Attacks on an army base and a passenger boat on the Niger River in northern Mali on Thursday by suspected jihadists killed 64 people, a Malian official said.
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The two separate attacks targeted the Timbuktu boat on the Niger river and an army position at Bamba, in the northern Gao region with “a provisional toll of 49 civilians and 15 soldiers killed”, according to a government statement.
It did not specify how many died in each assault, but the assaults were “claimed” by a group affiliated to Al-Qaeda.
Earlier the Malian army said on social media that the boat was attacked around 1100 GMT by “armed terrorist groups”.
The vessel, plying an established route between cities along the river, was targeted by “at least three rockets” which aimed at its engines, the operator Comanav said separately.
The vessel was immobilised on the river and the army are evacuating passengers, a Comanav official said, speaking on condition of anonymity.
Insurgency fanned by jihadists
Images on social media showed a cloud of black smoke rising above the river. The incident took place in a remote area and the images could not be verified independently.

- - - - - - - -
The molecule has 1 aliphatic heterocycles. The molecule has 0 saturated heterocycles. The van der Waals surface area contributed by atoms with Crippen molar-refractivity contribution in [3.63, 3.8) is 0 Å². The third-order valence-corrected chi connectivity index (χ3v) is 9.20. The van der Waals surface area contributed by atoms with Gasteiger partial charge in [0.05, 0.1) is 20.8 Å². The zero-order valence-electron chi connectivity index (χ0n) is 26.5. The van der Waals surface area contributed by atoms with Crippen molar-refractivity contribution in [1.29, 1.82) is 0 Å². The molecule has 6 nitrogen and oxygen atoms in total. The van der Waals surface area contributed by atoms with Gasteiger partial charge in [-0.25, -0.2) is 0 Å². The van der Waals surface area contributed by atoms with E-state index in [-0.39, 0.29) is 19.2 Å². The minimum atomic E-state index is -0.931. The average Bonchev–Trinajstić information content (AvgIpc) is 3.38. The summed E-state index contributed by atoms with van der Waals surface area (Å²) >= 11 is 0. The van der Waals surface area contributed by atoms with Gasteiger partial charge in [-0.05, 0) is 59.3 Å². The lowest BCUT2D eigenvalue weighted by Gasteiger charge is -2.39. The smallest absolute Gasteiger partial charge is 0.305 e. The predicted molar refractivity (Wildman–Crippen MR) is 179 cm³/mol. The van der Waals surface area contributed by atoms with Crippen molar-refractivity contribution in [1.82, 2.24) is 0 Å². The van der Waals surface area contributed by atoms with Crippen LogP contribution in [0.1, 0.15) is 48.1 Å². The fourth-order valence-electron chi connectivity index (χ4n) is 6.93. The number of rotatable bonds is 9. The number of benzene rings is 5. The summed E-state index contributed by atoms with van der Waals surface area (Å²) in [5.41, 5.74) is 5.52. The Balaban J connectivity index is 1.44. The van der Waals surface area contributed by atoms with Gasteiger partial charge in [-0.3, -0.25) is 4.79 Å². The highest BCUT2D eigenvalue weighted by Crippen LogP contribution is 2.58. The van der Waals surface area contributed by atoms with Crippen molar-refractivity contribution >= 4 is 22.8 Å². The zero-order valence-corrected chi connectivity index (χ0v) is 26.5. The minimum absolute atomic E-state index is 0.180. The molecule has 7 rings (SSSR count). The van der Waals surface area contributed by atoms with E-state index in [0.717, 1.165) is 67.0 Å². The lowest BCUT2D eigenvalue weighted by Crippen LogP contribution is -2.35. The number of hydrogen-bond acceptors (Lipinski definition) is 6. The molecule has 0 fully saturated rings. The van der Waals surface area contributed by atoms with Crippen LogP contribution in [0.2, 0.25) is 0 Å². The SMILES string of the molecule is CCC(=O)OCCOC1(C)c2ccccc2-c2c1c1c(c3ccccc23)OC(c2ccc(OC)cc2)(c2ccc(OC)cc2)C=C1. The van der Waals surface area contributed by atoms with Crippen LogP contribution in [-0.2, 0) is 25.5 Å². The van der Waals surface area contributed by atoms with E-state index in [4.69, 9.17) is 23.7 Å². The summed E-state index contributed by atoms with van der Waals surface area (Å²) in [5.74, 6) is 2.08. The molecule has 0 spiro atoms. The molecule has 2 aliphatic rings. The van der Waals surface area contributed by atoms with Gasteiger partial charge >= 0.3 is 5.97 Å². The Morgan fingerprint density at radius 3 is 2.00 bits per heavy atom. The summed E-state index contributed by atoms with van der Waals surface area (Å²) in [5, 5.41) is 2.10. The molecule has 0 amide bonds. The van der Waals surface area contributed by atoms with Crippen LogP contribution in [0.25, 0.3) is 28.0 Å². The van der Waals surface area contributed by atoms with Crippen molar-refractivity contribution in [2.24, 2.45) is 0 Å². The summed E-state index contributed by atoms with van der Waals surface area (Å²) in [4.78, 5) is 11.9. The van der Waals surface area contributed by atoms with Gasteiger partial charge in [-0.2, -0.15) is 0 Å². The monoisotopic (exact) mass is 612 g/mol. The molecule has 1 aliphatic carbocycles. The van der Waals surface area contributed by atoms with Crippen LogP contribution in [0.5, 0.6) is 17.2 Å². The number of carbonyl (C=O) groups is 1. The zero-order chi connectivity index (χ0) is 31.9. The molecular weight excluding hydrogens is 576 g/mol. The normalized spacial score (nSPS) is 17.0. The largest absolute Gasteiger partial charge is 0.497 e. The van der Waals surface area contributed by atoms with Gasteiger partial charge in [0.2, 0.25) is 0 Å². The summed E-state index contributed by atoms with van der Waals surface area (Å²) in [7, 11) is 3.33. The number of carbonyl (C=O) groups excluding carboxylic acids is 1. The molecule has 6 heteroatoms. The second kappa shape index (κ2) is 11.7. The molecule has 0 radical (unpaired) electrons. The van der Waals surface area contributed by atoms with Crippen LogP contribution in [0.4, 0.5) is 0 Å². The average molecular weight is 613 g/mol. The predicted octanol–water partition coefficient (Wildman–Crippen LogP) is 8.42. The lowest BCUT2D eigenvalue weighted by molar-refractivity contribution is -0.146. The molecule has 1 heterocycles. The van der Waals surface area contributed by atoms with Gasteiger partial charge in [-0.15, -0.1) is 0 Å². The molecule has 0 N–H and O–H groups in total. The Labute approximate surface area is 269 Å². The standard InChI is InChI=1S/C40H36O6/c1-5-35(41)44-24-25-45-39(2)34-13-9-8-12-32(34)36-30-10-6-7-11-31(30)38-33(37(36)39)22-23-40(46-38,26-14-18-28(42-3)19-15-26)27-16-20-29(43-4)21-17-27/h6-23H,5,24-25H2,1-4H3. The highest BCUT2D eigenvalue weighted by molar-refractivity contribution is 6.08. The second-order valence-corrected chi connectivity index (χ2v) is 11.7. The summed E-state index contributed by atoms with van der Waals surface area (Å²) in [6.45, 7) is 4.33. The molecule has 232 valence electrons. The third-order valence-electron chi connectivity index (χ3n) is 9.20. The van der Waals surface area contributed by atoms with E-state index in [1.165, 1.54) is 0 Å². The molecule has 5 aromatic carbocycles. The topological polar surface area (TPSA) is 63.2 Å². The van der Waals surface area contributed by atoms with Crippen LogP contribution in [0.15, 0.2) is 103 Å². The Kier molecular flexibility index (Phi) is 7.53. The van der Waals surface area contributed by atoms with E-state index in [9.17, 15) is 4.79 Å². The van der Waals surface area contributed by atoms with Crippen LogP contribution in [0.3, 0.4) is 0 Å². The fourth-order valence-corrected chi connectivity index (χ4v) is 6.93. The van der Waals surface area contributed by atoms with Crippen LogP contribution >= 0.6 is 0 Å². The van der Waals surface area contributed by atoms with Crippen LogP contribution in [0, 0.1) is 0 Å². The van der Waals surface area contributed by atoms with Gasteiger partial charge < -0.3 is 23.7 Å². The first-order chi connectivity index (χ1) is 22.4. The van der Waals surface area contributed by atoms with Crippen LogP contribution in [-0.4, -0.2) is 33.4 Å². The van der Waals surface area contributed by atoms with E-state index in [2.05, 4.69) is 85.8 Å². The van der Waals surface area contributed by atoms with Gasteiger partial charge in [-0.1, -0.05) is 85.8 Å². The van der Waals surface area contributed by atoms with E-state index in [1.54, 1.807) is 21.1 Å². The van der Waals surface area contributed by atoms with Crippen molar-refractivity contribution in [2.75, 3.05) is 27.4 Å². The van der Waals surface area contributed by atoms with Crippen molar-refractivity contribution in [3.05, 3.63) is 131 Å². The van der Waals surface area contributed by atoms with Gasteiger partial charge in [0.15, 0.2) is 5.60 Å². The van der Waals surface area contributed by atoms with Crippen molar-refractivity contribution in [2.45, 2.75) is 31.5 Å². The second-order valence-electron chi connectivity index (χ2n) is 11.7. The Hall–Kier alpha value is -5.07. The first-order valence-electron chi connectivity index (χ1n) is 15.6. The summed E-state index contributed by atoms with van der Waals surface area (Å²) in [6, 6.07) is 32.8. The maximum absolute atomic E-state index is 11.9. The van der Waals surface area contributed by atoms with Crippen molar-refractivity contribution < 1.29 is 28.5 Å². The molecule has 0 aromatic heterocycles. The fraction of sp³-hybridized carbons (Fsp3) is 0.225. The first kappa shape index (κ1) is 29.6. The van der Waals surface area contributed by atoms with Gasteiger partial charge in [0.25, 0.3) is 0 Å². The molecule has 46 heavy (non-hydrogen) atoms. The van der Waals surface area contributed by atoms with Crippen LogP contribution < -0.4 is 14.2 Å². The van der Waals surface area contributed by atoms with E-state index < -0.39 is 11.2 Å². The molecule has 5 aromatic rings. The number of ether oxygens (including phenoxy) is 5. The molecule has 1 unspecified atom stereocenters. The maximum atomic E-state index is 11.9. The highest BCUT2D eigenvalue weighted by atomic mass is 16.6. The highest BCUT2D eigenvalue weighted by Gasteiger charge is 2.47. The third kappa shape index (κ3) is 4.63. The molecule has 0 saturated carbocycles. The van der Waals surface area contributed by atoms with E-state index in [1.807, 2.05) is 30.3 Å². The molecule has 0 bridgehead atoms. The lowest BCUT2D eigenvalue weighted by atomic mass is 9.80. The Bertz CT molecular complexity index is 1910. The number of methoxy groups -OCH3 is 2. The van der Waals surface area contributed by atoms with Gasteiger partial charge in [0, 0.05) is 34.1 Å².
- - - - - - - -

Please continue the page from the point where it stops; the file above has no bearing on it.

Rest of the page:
The Niger is a vital transport link in a region where road infrastructure is poor and railways absent.
The attack comes after an al-Qaeda-linked alliance, the Support Group for Islam and Muslims (GSIM), announced last month that it was blockading Timbuktu, the historic crossroads city of northern Mali.
The impoverished state has been struggling with insecurity since 2012, when a revolt led by ethnic Tuaregs erupted in the troubled north.
The insurgency was fanned by jihadists, who three years later took their own campaign into central Mali, Niger and Burkina Faso, sending shockwaves across the Sahel.
In northern Mali, the regional rebellion was formally ended by a peace agreement signed between the rebels and the Malian government in 2015.
However, the fragile deal came under strain after the civilian government was toppled in 2020 and replaced by a junta.
Tensions in the region have revived in recent weeks after the UN peacekeeping mission in Mali, which has been told to leave by year’s end, handed over two bases near Timbuktu to the armed forces.
The handover triggered clashes between the army and the jihadists and led to an angry showdown with the former rebels, stoking fears for the 2015 peace agreement.